Hidden agendas in reading pitch
What could be nicer than the governor's plan to spend $9 million of Kansas' $48 million in surplus federal Temporary Assistance for Needy Family money on a statewide program to boost reading skills for Kansas children in specifically non-school programs?
Well, this being the Statehouse, where virtually nothing is just "nice," already this new idea is being dissected. That's what happens in the Statehouse.
The idea is aimed, though relatively loosely, at children who qualify for free or reduced-price lunches under federal programs where the feds pay for those free school lunches.
That's the target, poor kids who statistically aren't generally reading at their grade level. Say, a third-grader who reads like a first-grader.
Those kids need help, of course, and Gov. Sam Brownback realizes it and sees the TANF money as a fund from which to contract with nonprofit organizations to teach after-school sessions for those kids through non-school programs.
You gotta wonder why the state has some $48 million in TANF funds just lying around, but that's just one of those issues that grows from the program. Figure some legislators are going to be wondering how they can get their hands on that $48 million for other uses. Maybe more aid to the poor ... but don't count on it. They'll get inventive ... maybe using the money for meals for unemployed prison inmates?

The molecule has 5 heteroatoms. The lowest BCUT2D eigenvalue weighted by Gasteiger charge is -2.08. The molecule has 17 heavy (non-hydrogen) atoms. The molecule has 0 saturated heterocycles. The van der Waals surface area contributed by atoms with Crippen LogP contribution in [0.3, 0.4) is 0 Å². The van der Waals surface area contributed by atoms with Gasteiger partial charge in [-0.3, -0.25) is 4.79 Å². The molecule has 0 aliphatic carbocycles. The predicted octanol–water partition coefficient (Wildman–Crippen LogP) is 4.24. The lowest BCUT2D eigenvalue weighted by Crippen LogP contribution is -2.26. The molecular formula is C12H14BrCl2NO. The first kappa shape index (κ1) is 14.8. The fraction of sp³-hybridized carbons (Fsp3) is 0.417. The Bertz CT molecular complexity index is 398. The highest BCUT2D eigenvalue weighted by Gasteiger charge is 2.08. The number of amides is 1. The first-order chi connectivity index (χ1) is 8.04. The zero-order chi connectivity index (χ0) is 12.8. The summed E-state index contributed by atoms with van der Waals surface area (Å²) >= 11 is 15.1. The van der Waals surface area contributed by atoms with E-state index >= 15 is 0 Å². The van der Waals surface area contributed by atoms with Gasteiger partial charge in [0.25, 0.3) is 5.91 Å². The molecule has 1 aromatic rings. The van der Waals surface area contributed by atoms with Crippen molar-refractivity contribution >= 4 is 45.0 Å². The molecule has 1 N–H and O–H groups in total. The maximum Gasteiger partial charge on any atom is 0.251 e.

The actual after-school program? Probably a little play time, a snack and someone helping the kids read.
Not necessarily an accredited teacher, but some staffer, probably paid, who finds something to interest the children and get them reading in a non-classroom facility.
It'll undoubtedly work. Figure many of the kids who will use this program aren't going home to read with their parents, or there aren't a lot of books around their homes, anyhow, and the less formal after-school program provides a second try at improving their reading skills in a fun, not academic atmosphere.
This goes another way. If a classroom teacher has, say, five kids in a formal in-school class who aren't reading as well as they should, the teacher probably spends more time on the slow-readers, and the proficient readers in the classroom get less important teacher time.
But, if testing after a year of the program shows notable improvement in those reading skills, which it probably will -- we're figuring that there are legislators who will decide, do we really need to spend as much as we do on K-12 education? Do teachers need to be certified and get job-protecting tenure -- which flows into should automatic payroll deductions for teacher union dues be allowed?
The better this program works -- and if it improves reading skills which are a key to better learning overall and later on, better chances for getting a jobs and paying taxes and such -- the more some lawmakers are going to look for ways to reduce conventional school funding.
Nice idea, one the Legislature can't trip at the starting line as it did when it shot down Brownback's "read at third-grade level or don't go to fourth grade."
But there are other agendas likely to be spinning outside the governor's office.
Count on it.
Syndicated by Hawver News Co. of Topeka, Martin Hawver is publisher of Hawver's Capitol Report. To learn more about this nonpartisan statewide political news service, visit www.hawvernews.com.